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Expensive scopes vs. cheap ones. What's the difference?


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What would be expensive to you is not expensive to someone else.  You might want to add price ranges.  Like $300-$800 scopes vs $1500 scopes vs $2500.  I think a better questions would be what your believed budget is and what you intend to use the Optic/rifle for, you would get a better answer.  

 

A general answer is Eye relief, clarity of glass, durability and Field of view at power.  Typically all of these things will be better as price goes up.  In my eyes, Return on investment usually drops drastically after $1,800 - $2,000, possibly $2,500 price range.   At least it seems that way in regards to LPVOs.  At that point it would seem reviewers and an individuals preferences (nit picking) is what separates optics.  

 

Maybe a PRS guy who has use super high end scopes can chime in on optics over $3,000.

 

I am mostly in the LPVO market.  I cannot ever spending more that $2,000 on an LPVO and in my eyes that is steep.  You can easily find an LPVO that would get the job done in the $700-$1,100 price range.  Size of targets and distances you plan to shoot plays a role in this as well in making a decision on which optic you might want to purchase.  If I shot out to 600 meters/yds or further on a consistent basis I would have an optic that is something like a 1-8 or 1-10 optic.  In my eyes that drives the price closer to $2,000.   200 yds and in 1-6 is plenty of optic.  

 

These are opinions obviously.  Others views may differ.  

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Posted (edited)

This is an easy one.

For starters, the more expensive scopes typically have a higher quality glass.

This means the view of the target is brighter and sharper.
If you are a hunter and taking game at relatively short range, this doesn't mean as much.

If you are trying for bug hole groups or shooting at long or extreme distances, it matters a lot.

Try to focus a cheap scope on a target beyond 500 yds and you'll see what I'm talking about.

Beyond just optical quality, internals are better and the premium scopes tend to track more accurately.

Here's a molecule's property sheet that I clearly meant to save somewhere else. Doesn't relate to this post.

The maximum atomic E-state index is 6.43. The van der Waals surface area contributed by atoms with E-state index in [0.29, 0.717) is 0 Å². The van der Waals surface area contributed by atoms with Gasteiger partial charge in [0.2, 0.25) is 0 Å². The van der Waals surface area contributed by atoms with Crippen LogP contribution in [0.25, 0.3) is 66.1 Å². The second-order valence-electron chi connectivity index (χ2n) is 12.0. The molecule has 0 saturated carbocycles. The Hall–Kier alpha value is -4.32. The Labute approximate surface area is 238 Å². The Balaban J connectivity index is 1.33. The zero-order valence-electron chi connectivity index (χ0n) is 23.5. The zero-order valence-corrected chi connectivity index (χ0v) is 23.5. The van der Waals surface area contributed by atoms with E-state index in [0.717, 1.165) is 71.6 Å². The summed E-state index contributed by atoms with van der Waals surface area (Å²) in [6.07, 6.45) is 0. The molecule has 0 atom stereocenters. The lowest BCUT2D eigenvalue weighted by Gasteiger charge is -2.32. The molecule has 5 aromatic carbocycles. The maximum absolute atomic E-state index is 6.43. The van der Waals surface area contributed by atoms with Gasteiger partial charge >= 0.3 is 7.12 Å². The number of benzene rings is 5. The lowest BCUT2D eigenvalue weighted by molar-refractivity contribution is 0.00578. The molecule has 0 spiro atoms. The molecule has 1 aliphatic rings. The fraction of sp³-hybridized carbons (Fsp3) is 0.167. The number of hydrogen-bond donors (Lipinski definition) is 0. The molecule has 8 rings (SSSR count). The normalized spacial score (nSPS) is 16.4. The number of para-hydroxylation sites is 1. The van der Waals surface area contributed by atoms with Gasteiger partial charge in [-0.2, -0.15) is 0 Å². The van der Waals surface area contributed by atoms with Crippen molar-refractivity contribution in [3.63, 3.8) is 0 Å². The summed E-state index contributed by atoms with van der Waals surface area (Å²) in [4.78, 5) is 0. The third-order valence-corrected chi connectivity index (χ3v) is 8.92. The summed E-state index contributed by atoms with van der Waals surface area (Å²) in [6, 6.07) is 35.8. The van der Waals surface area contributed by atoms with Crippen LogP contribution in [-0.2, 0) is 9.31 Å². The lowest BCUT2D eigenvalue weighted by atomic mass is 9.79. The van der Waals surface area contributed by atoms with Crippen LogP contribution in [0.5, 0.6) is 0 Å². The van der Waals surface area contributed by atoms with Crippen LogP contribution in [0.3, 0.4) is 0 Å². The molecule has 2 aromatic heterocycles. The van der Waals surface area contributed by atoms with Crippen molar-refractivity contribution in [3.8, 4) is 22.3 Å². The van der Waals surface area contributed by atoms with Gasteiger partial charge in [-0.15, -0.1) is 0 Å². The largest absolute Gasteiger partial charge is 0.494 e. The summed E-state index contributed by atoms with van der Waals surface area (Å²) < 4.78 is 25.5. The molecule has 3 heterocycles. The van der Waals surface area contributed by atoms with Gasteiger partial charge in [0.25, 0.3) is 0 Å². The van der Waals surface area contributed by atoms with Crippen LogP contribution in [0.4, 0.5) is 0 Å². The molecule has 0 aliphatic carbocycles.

In short, what you are paying for is a scope that is tougher, image that is brighter & sharper, and adjustments that are more accurate and repeatable.

Also, this type of scope often has some sort of holdover reticle (that may or may not be illuminated)

This goes beyond a duplex crosshair but adds value and cost.

Its also worth noting that high end scopes tend to have larger diameter tubes, and generally weigh more.

 

FWIW,

My PRS rifles are all custom builds.

They are premium barrels with chambers cut and fitted to a high end action.

The barrelled actions are cerakoted and bedded into in quality chassis.

Triggers are among the best money can buy.

 

The point being, these are some expensive shooting irons.

 

The glass on each of them cost more than the rifle,... if that tells you anything.

Optics matter.

Edited by 38superman
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17 minutes ago, Boomstick303 said:

What would be expensive to you is not expensive to someone else.  You might want to add price ranges.  Like $

 

Good point, thanks.

 

I'm talking about the 3x9 Bushnell that came on my Savage Axis, vs. Something that costs 200 bucks.

 

I'm going javelina hunting in AZ, and my buddy says at the most 150 yards.

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5 minutes ago, 38superman said:

 

If you are a hunter and taking game at relatively short range, this doesn't mean as much.

 

Yep, I think that's me. See above

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I worked for several years in a very good gun store. Mostly for hunting. The way I sold scopes, lower price & high end was to see what their budget was and to bring several outside for them to look at an item in the distance and decide what they like. In a large sports store just looking across the building as far away as possible will work. Rather than recommending a particular brand. Every ones eyes are different and what looks great to one person may not work for another.